Stomach to heart

Stomach to heart

Food historian and archaeologist Kurush Dalal grins when I ask him about aphrodisiacs: "Actually, there is no aphrodisiac in foods. Shilajit (a sticky substance found in the Himalayas meant for increasing libido), you may argue, but nothing really works. There are no magic pills, though we have been surrounded with stories since ancient times," he tells us.

Did you know the Germans wouldn't grow potatoes and the Europeans kept away from the love apple? Now, they consume it extensively!

"Closer home, according to Ayurveda, any food that is tamasic in nature - like meat, alcohol, tobacco, onions, garlic, fermented foods, such as vinegar, and stale leftover food, contaminated or overripe substances - is heavily responsible for sexual arousal. For example, onion and garlic," he adds.

It is interesting to note that aphrodisiacs are not restricted to the sexual plane. They are emotion triggers. Dalal leaves us with some interesting ingredients for love potions: "From dried rhinoceros horn, to rendered fat of the monitor lizard and even the sweat from a white horse, the ingredients were specific. While some potions were meant to make the wife more attractive to the husband, others were meant to repel the husband from other women."

Chef Larry Paul, head and brand chef at British Brewing Company in Mumbai, says, "Certain foods, by nature when consumed stimulate the mind and body. While innocent looking, they contain certain chemicals that boost your hormone levels, thereby putting you in the mood. There are lots of ingredients that are linked to aphrodisiacs from the Greek and Roman times. For example, aniseeds were considered aphrodisiacs! Even the Mayan civilisation worshipped the cacao tree. Lesser known fact, the Middle East used to consider carrots as aphrodisiacs. On the other hand, history also says Tibetan monks were forbidden from entering temples if they had consumed garlic, since it is an aphrodisiac!"

Love drug

Chef Ishaanee Haware from The Koffee Works in Mumbai says, aphrodisiacs date back to the era of goddess Aphrodite. "She is usually clothed in Archaic and Classical art and wears an elaborately embroidered band across her chest, which held her magic powers of love, desire, and seductive allurement. According to Homer, 'She inspired love and lust among the gods and mortals. And all the creatures that live on land or in the sea.'"

Dessert trends

The latest trend predictions for 2018 is using flowers like roses or orchids to enhance flavours of dishes: "think a rose-infused syrup for dessert, candied rose or candied orchid garnish - the possibilities are endless," says Chef Boo Kim of One Street Over and Bastian in Mumbai.

Here's a list of ingredients in your kitchen that will do the deed too:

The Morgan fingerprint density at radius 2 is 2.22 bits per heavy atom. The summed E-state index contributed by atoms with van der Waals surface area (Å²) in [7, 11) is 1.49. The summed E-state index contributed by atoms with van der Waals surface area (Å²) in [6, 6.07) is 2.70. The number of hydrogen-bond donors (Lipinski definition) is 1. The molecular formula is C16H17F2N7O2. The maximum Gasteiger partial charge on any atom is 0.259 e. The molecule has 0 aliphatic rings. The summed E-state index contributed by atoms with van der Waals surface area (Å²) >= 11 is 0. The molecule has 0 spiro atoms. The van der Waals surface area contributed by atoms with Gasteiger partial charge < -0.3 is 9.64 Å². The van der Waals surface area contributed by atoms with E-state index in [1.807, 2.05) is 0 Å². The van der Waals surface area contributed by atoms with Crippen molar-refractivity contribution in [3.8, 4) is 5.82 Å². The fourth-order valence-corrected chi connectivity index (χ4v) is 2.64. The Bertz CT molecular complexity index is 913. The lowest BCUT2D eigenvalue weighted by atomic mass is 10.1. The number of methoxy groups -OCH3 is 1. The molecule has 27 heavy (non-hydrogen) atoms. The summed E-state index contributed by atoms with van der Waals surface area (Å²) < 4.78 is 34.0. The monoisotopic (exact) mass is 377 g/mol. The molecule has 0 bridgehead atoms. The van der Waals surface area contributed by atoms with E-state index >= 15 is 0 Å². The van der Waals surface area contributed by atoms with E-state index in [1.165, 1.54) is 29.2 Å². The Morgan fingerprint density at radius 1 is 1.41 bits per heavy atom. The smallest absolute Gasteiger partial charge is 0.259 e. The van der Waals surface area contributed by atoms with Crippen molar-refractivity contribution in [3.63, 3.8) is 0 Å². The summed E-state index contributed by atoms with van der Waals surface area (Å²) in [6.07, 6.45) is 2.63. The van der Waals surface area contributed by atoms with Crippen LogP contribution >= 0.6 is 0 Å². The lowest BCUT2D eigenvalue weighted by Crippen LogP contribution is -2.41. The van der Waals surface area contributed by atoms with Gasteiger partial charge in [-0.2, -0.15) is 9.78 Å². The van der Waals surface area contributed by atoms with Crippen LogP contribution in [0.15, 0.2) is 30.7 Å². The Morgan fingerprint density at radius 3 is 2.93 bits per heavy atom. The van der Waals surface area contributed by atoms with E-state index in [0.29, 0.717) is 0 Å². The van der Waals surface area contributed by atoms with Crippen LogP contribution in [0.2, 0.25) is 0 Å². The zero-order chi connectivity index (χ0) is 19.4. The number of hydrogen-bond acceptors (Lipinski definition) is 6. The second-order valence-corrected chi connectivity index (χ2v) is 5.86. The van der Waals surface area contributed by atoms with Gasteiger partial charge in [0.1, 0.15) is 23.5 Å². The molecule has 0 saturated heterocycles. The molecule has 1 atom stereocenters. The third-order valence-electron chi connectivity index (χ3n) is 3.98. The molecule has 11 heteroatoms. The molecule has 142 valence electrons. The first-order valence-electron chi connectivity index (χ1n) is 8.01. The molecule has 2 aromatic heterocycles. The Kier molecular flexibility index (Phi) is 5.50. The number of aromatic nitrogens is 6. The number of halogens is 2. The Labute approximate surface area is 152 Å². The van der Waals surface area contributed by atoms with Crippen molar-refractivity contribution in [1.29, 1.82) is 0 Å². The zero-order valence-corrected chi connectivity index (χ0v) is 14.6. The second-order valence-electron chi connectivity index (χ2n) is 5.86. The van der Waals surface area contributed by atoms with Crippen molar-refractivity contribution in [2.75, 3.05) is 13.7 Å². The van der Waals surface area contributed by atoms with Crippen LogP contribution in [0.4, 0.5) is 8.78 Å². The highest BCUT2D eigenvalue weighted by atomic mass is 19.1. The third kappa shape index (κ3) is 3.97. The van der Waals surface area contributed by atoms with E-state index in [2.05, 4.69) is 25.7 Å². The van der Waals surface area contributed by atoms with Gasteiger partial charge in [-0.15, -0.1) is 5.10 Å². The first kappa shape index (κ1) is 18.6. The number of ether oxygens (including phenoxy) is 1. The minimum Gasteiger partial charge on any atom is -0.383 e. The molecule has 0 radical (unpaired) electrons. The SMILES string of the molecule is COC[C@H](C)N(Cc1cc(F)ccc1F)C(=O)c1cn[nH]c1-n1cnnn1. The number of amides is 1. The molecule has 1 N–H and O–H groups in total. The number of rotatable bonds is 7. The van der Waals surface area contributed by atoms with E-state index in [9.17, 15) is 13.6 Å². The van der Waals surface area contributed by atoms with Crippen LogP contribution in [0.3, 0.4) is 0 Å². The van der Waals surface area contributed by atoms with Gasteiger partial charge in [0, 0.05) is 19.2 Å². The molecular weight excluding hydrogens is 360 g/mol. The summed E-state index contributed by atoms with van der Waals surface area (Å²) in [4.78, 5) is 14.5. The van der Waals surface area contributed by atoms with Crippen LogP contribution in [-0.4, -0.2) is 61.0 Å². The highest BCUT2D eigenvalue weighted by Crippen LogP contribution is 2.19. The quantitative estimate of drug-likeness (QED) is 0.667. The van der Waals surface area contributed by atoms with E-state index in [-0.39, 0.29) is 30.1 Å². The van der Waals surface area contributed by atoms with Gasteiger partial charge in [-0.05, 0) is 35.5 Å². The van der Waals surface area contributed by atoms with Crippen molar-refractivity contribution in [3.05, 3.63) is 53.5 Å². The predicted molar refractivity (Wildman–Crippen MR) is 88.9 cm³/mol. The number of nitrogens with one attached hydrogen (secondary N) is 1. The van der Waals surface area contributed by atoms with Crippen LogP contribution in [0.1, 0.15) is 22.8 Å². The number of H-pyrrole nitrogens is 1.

Hot chillies

Say yes to chilli peppers, for they raise the spice levels in your food, as capsaicin boosts testosterone levels and increases sex drive in men.


As one of the most popular aphrodisiacs, the heart shape and the red colour are what add to the appeal of strawberry as a love food. This is probably why the Romans held the fruit in high regard as a symbol for the goddess of love, Venus. Nutritionally, strawberries are rich in vitamin C, which helps promote blood flow all through the body. And staying healthy is always sexy!

Asparagus & avocado

Asparagus and avocado are rich in Vitamin E know to stimulate the production of sex hormones in both sexes. Go green!


The effect of love and chocolates is all about a chemical spark. Chocolate contains tryptophan, a brain chemical involved in sexual arousal, as well as phenylethylamine, a stimulant related to amphetamine, is released in the brain when people fall in love. And, thus, there's no reason why you must not have it regularly.


Shaped as the phallic, the fruit is a source for certain vitamins, including potassium and vitamin B that leads to the production of hormones. This one is one of the most popular of aphrodisiacs.


Casanova, the 18th century lover who used to breakfast on 50 oysters, was right. In 2005, a team of American and Italian researchers analysed bivalve molluscs and found them to be rich in rare amino acids that trigger increased levels of sex hormones.


The pomegranate is the culinary symbol of Aphrodite in Greek history. Some say the forbidden fruit of the Bible was not apple at all, but a pomegranate.


Bees make honey through pollination and this is considered a symbol of procreation. We all know about the popular birds and bees saying! Historically, the origins of the word "honeymoon" can be traced to mead, an alcoholic beverage prepared from honey that was consumed by newly-weds till the first moon of their marriage for a happy, fruitful union. Nutritionally, honey contains boron, which regulates production of oestrogen and testosterone levels in the body and also provides a natural energy boost.


A classic case of an aphrodisiac due to its shape, figs are energy power houses and rich in amino acids. Their texture and fragrance are known to have sensual effects on eaters.

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